Hollywood
Noah (2014)

The idea was insane to begin with: a religious sci-fi epic directed by Darren Aronofsky. Like most people, I was expecting something completely out of this world, but it ends up being somehow grounded, enough so that it will be forgotten fairly quickly. It will probably make a comeback in a few years in the "how the hell did this happen" category.

Rating  

Witness God’s attempt to hit the reset button.

[do action=”play-by-play-spoilers”/]

[do action=”moment” emo=”Relief” title=”Bible crash course.”/]

Here’s what we need to know: a snake is responsible for convincing Adam and Eve to eat a heart-shaped apple and forcing mankind into madness. People then start killing each other mercilessly while trying to avoid stop-motion rock monsters territory. Nothing but the sweetest short version of the Bible out there.

[do action=”moment” emo=”Cool” title=”Introducing the rock monsters.”/]

The story is pretty bleh (Noah runing around Mad Max style with his family) until we’re treated to the origin of this movie’s true stars: the aforementioned wicked rock monsters. Apparently, God cast out some angels back on Earth after a huge disagreement. These glowing beings were lucky enough to get some mud and rocks stuck on them, so that their design scared the human race. This, in turn, started a war, of course. Poor things.

[do action=”moment” emo=”WTF” title=”Noah gets people to work for him.”/]

God is lobbying hard for a natural disaster that would wipe us from the face of the Earth. Noah hears His plea, and accepts a strange mission: build an ark for the exclusive use of the animal kingdom. A long-haired Anthony Hopkins lends him Jack’s magical beans and convinces the rock monsters to do all the work for him. While Noah does nothing. Seriously, he’s like God’s almighty contractor, yelling orders to the rockies. I’m rooting for an uprising!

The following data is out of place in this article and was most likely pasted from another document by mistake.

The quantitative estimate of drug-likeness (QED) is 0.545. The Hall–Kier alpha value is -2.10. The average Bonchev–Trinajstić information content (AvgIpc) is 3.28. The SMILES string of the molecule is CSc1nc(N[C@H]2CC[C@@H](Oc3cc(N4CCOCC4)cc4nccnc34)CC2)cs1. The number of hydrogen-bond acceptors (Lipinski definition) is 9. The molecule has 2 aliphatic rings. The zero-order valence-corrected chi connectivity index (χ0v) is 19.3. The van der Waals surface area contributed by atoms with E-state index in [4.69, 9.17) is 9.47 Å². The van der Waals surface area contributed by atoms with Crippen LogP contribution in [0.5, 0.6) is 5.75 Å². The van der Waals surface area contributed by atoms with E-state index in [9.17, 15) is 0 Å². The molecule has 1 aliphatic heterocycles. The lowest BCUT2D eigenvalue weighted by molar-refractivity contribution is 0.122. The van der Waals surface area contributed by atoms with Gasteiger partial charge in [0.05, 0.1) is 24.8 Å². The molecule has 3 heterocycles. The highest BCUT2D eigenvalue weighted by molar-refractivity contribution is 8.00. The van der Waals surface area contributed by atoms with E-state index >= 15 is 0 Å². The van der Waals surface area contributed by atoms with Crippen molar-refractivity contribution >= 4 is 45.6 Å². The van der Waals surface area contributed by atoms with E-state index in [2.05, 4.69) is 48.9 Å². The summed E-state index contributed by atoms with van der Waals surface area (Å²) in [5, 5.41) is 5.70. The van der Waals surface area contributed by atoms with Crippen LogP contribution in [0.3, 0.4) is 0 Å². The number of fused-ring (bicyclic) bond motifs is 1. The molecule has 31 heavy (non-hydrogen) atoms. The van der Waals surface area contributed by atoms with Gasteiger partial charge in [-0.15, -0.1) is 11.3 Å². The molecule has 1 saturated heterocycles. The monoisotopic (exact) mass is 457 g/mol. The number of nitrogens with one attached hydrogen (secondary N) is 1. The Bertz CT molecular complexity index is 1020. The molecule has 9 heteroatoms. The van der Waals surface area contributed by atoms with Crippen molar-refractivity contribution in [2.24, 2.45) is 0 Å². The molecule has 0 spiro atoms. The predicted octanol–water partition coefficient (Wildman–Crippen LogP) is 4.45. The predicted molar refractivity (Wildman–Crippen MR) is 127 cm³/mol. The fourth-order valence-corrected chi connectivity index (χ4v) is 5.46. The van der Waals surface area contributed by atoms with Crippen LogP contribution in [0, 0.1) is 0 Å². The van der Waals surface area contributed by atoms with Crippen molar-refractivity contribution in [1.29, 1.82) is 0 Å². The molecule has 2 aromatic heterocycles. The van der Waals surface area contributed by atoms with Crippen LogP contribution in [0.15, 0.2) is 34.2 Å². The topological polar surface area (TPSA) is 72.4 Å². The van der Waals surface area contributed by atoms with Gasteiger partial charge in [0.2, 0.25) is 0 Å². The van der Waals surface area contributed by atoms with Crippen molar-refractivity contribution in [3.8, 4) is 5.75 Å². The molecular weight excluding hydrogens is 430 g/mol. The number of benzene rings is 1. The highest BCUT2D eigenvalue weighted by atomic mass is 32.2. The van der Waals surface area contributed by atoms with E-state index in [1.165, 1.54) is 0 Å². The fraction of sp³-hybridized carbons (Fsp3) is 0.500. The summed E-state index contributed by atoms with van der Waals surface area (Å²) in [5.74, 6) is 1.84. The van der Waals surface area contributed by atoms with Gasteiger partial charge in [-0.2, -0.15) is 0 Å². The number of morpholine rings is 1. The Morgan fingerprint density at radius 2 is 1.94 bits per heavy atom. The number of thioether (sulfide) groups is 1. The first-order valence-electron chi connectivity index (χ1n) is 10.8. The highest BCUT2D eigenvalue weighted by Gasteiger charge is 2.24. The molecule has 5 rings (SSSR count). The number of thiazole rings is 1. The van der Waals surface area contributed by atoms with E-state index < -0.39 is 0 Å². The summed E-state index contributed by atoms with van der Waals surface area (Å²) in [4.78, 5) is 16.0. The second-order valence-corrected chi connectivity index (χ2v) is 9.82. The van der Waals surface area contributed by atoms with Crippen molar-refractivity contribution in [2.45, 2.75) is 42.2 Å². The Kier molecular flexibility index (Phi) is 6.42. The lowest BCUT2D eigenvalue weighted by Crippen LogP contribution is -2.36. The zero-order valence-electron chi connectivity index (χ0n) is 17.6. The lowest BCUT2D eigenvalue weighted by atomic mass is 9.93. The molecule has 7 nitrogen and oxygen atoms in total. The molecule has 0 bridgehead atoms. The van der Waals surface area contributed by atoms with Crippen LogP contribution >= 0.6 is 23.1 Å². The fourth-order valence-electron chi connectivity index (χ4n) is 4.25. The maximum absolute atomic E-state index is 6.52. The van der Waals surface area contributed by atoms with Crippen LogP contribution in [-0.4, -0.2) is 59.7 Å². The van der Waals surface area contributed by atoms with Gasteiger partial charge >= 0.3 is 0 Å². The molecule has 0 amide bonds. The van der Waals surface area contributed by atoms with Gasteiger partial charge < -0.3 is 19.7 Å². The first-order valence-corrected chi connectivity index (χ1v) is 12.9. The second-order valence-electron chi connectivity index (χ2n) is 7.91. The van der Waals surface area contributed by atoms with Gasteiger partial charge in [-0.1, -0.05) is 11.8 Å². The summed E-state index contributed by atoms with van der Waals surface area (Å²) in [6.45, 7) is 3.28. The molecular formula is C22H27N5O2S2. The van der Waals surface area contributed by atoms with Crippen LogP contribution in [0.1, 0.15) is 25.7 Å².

[do action=”moment” emo=”Predictable” title=”People start doubting Noah.”/]

Introducing Tubal-cain, a semi-villain who doesn’t approve of God’s plan to destroy the humans (duh). He is also some kind of Emperor who tries to turn one of Noah’s son into Darth Vader. Noah is all “whatever, man” and goes back to build his unreliable ark. So far, this movie is a standard, by-the-numbers blockbuster. Too bad…

[do action=”moment” emo=”Exciting” title=”All hell breaks loose!”/]

Finally: rain starts to fall and a giant battle ensues. Sad thing is, the special effects don’t follow through. It looks… cheap. I mean, even the flying cow from Twister looked more realistic than the whole animal kingdom Noah brought along for the ride. For a movie that’s trying to pass as a disaster movie, the disaster part is pretty unfulfilling.

[do action=”moment” emo=”Facepalm” title=”The action stops just in time for the Noah family drama.”/]

Life on the ark gets hard, all of a sudden. I probably wasn’t the only viewer surprised at how much running time is invested in hardcore family drama. Noah wanting to kill his grandchildren in an effort to prevent the survival of the human race is especially hard to take, as this sudden psycho turn never gets entertaining enough to justify the extra running time.

[do action=”moment” emo=”Disappointing” title=”The water goes away just in time for the sequel.”/]

Is it me or is God setting us up to fail here? Rebuilding a civilization out of cousins isn’t the strongest foundation for a successful civilization. At least, one of Noah’s son goes woman-hunting. I’ll be waiting for Noah Jr.: The adventures of a sex-depraved boy.


3 Comments on Noah (2014)

  1. Simon D. Gallant

    I’m not surprised by your rating. Noah’s story is short. Very short. It’s a guy who builds a boat full of animals, survives the Flood and waits until it’s over. That’s it. Adapting it for a full feature film was, to me, questionable right from the start. It can work for a 30 minutes TV special. Turning it into a 2 hours blockbuster consequently meant patching it up with stuff that doesn’t figure in the original story. Some, like Aronosfky himself, will try to justify the value of addtional content in Noah, but the fact of the matter is, it’s as ridiculous as Moses doing kung fu, David fighting a cyborg-demon version of Goliath, Samson having Hulk’s strength and size or Jesus fighting vampires… Oh wait, they already did that one – the difference being that ‘Jesus Christ Vampire Hunter’ never took itself seriously!

  2. I could see an interesting argument on wether or not Aronosfky took himself seriously or not. The more I read and hear about Noah, the more I get what it’s about: an excuse for its creator to tackle a few themes he hadn’t had the chance to so far. Good for him to get it off his chest; I was just expecting a better movie.

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